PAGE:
Two catechists were honored recently at Christ the Redeemer Parish with the Arlington Diocese Youth Ministry Volunteer of the Year Award. Mr. Rafael Couret was presented with his award after the Sunday June 1st Mass acknowledging his work with parish youth on Sunday nights during the Religious Education Year. Santos Carrillo also received the award in a similar presentation that took place at the Saturday May 24th Spanish Mass. The two catechists were nominated for this Youth Ministry award because their years of service have put them into contact with the majority of youth who are active in faith formation in the parish.
Mr. Couret and Mr. Carrillo are bilingual catechists at Christ the Redeemer. Since at least 2006, the two ministered to Junior and Senior high students who were preparing for Confirmation. Junior High meets on Mondays with Mr. Carrillo and Senior High meets on Sundays with Mr. Couret. Many of these students are from Spanish speaking families and had not been regularly enrolled in Religious Education. The textbook One Faith, One Lord/Una Fe Un Sol Señor (Sadlier) was implemented to provide a basic overview of Catholic belief in a bilingual format that was ideal for this situation. In the present day, this same text has now become the standard for the first year of the Confirmation Program for all youth in the parish: English and Spanish.
The perception of Youth Ministry by the average parishioner may conjure images of social activities like Pizza Parties, Lock-ins, or more targeted activities like CYO Basketball or WorkCamp. Typically there is an unfortunate division between Religious Education and Youth Ministry. RE (often called CCD by parents) is seen as a school-like atmosphere with classes mostly for sacramental preparation. Youth Ministry is seen differently as what you are eligible to participate in after “graduating” from Religious Education through the celebration of Confirmation.
This has never been the case at Christ the Redeemer, but the perception still exists along with the persistent calls for more “Youth Group” activities to be done separately from Religious Education. Meanwhile, since at least 2006 the Diocese of Arlington, through the Office of Youth Ministry, has worked very hard to put a strong faith-centered curriculum into place for High School Youth Ministry, recognizing that there is still plenty of need to share faith through catechetical instruction.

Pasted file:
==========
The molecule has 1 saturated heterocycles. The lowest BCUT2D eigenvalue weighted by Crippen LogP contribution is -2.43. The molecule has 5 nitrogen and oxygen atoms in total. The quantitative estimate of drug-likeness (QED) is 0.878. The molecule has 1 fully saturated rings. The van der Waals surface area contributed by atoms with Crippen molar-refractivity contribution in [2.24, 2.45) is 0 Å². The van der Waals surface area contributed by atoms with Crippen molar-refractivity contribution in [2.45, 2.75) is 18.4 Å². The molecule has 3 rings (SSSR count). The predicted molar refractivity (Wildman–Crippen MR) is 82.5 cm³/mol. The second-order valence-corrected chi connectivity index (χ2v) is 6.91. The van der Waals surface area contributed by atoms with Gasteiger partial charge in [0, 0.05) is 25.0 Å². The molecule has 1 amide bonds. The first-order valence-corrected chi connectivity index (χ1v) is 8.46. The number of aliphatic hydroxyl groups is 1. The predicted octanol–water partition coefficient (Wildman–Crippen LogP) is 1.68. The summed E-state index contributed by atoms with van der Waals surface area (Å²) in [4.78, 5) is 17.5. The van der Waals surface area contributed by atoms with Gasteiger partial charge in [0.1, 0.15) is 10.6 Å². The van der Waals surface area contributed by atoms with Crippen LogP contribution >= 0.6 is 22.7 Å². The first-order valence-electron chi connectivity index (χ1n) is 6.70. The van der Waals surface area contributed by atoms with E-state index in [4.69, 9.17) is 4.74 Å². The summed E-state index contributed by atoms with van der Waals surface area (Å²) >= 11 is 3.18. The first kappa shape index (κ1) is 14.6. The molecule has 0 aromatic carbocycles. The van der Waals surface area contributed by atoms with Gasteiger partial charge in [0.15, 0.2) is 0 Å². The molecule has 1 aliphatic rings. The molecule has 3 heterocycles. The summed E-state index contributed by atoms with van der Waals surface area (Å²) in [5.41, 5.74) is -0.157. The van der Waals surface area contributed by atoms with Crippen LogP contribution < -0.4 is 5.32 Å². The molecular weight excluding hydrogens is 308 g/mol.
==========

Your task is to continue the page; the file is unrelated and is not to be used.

The idea that a Director of Youth Ministry is the staff person hired by a Pastor to run Youth Group by arranging events is another common image people have, but one that is not consistent with the vision of the Diocese which seeks to have coordinators of youth ministry who involve several adults in youth ministry to work with youth who come on a regularly basis for faith sharing in a peer based setting. While these changes over time have become more noticeable and concrete in the Office of Youth Ministry, at the parish level at Christ the Redeemer, catechists like Mr. Couret and Mr. Carrillo have quietly gone about their callings handling catechetical and sacramental preparation needs alongside this collaborative Youth Ministry style. They have been joined by a handful of other catechists through the years and an increasing number of bi-lingual helpers who are slowly moving toward a deeper involvement with youth and their families as they contemplate their faith formation during these two years. It may be called Religious Education or Faith Sharing, but in the end, Youth Ministry is really determined by who is involved in this occasion for ministry.
Admittedly, very few “students” come back after “getting Confirmation.”However, another way to view this (though very few do) is to see these two years of sacramental preparation and faith formation as the best years of Youth Ministry that Christ the Redeemer offered. For those seeking more for their youth where they see nothing at all, Christ the Redeemer parish has consistently asked them to continue to register their families after Confirmation and continually asks for more volunteers on Sunday night.
So far, as is probably typical of other parishes, Youth Ministry, much like Religious Education is seen as a need or service pulled off year by year by the luck and grace of the short supply of volunteers for the benefit of a larger group of families. But Youth Ministry (like any other parish ministry) requires more participation on the part of parish adults and more youth to show up on a regular basis for it to have life, purpose and true support. Coordinating Youth Ministry as a pledge for each participant to work together as church. This requires catechetical instruction. It involves awarding those who have labored to do so. And quite honestly, there is also plenty of pizza to be had.